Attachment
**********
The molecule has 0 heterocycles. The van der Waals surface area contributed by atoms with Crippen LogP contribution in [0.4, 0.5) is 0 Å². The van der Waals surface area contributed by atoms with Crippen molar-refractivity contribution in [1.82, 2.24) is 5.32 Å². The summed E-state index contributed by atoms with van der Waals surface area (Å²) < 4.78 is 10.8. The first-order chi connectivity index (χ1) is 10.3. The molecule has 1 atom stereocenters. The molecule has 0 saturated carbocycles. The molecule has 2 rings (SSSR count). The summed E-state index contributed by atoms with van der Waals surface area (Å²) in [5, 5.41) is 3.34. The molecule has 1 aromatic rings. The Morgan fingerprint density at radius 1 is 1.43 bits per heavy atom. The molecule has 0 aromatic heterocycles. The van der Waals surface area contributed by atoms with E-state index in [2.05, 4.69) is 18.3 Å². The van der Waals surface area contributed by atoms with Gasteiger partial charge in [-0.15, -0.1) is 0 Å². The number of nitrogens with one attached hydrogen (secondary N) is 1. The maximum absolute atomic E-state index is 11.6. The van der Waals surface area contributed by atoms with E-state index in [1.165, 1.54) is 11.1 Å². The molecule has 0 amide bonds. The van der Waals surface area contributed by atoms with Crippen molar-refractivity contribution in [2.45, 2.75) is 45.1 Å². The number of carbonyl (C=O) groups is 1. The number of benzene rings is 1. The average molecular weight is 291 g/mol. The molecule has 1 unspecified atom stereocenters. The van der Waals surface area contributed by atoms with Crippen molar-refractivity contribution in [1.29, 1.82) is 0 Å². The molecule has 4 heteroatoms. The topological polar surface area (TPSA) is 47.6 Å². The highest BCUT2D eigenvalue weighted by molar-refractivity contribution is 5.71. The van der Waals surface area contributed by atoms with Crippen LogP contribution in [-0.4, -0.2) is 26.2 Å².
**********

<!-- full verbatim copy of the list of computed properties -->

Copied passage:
The molecule has 0 heterocycles. The van der Waals surface area contributed by atoms with Crippen LogP contribution in [0.4, 0.5) is 0 Å². The van der Waals surface area contributed by atoms with Crippen molar-refractivity contribution in [1.82, 2.24) is 5.32 Å². The summed E-state index contributed by atoms with van der Waals surface area (Å²) < 4.78 is 10.8. The first-order chi connectivity index (χ1) is 10.3. The molecule has 1 atom stereocenters. The molecule has 0 saturated carbocycles. The molecule has 2 rings (SSSR count). The summed E-state index contributed by atoms with van der Waals surface area (Å²) in [5, 5.41) is 3.34. The molecule has 1 aromatic rings. The Morgan fingerprint density at radius 1 is 1.43 bits per heavy atom. The molecule has 0 aromatic heterocycles. The van der Waals surface area contributed by atoms with E-state index in [2.05, 4.69) is 18.3 Å². The van der Waals surface area contributed by atoms with Gasteiger partial charge in [-0.15, -0.1) is 0 Å². The number of nitrogens with one attached hydrogen (secondary N) is 1. The maximum absolute atomic E-state index is 11.6. The van der Waals surface area contributed by atoms with E-state index in [1.165, 1.54) is 11.1 Å². The molecule has 0 amide bonds. The van der Waals surface area contributed by atoms with Crippen molar-refractivity contribution in [2.45, 2.75) is 45.1 Å². The number of carbonyl (C=O) groups is 1. The number of benzene rings is 1. The average molecular weight is 291 g/mol. The molecule has 1 unspecified atom stereocenters. The van der Waals surface area contributed by atoms with Crippen molar-refractivity contribution in [1.29, 1.82) is 0 Å². The molecule has 4 heteroatoms. The topological polar surface area (TPSA) is 47.6 Å². The highest BCUT2D eigenvalue weighted by molar-refractivity contribution is 5.71. The van der Waals surface area contributed by atoms with Crippen LogP contribution in [-0.4, -0.2) is 26.2 Å².